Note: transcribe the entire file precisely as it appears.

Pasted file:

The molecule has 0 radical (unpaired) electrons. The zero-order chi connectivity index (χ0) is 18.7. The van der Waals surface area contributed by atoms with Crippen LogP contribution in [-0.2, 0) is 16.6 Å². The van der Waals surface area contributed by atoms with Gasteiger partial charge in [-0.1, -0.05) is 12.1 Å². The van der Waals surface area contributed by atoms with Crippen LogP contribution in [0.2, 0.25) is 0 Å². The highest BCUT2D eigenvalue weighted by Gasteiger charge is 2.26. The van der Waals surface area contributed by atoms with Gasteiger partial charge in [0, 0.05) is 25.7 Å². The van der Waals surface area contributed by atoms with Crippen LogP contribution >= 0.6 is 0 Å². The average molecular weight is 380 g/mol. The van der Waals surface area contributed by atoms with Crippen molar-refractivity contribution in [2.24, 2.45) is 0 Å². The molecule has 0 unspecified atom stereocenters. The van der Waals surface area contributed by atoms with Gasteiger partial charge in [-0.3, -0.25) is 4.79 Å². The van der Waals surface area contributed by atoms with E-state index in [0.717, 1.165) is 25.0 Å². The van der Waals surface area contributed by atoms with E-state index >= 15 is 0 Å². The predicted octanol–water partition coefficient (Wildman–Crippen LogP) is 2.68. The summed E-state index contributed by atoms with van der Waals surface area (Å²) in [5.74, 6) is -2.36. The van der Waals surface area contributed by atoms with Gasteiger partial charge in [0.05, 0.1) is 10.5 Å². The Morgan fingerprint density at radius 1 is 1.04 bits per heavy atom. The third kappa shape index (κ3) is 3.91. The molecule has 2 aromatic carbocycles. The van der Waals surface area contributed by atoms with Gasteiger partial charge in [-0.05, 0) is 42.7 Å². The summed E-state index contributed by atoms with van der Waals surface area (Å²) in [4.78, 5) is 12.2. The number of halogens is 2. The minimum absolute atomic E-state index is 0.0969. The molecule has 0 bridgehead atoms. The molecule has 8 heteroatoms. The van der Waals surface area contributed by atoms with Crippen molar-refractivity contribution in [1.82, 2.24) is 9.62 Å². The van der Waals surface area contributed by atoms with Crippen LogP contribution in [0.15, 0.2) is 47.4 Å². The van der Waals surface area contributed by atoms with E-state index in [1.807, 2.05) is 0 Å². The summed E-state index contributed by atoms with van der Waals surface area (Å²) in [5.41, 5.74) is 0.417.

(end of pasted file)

The molecule has 0 radical (unpaired) electrons. The zero-order chi connectivity index (χ0) is 18.7. The van der Waals surface area contributed by atoms with Crippen LogP contribution in [-0.2, 0) is 16.6 Å². The van der Waals surface area contributed by atoms with Gasteiger partial charge in [-0.1, -0.05) is 12.1 Å². The van der Waals surface area contributed by atoms with Crippen LogP contribution in [0.2, 0.25) is 0 Å². The highest BCUT2D eigenvalue weighted by Gasteiger charge is 2.26. The van der Waals surface area contributed by atoms with Gasteiger partial charge in [0, 0.05) is 25.7 Å². The van der Waals surface area contributed by atoms with Crippen LogP contribution >= 0.6 is 0 Å². The average molecular weight is 380 g/mol. The van der Waals surface area contributed by atoms with Crippen molar-refractivity contribution in [2.24, 2.45) is 0 Å². The molecule has 0 unspecified atom stereocenters. The van der Waals surface area contributed by atoms with Gasteiger partial charge in [-0.3, -0.25) is 4.79 Å². The van der Waals surface area contributed by atoms with E-state index in [0.717, 1.165) is 25.0 Å². The van der Waals surface area contributed by atoms with E-state index >= 15 is 0 Å². The predicted octanol–water partition coefficient (Wildman–Crippen LogP) is 2.68. The summed E-state index contributed by atoms with van der Waals surface area (Å²) in [5.74, 6) is -2.36. The van der Waals surface area contributed by atoms with Gasteiger partial charge in [0.05, 0.1) is 10.5 Å². The Morgan fingerprint density at radius 1 is 1.04 bits per heavy atom. The third kappa shape index (κ3) is 3.91. The molecule has 2 aromatic carbocycles. The van der Waals surface area contributed by atoms with Gasteiger partial charge in [-0.05, 0) is 42.7 Å². The summed E-state index contributed by atoms with van der Waals surface area (Å²) in [4.78, 5) is 12.2. The number of halogens is 2. The minimum absolute atomic E-state index is 0.0969. The molecule has 0 bridgehead atoms. The molecule has 8 heteroatoms. The van der Waals surface area contributed by atoms with Crippen molar-refractivity contribution in [1.82, 2.24) is 9.62 Å². The van der Waals surface area contributed by atoms with Crippen LogP contribution in [0.15, 0.2) is 47.4 Å². The van der Waals surface area contributed by atoms with E-state index in [1.807, 2.05) is 0 Å². The summed E-state index contributed by atoms with van der Waals surface area (Å²) in [5.41, 5.74) is 0.417.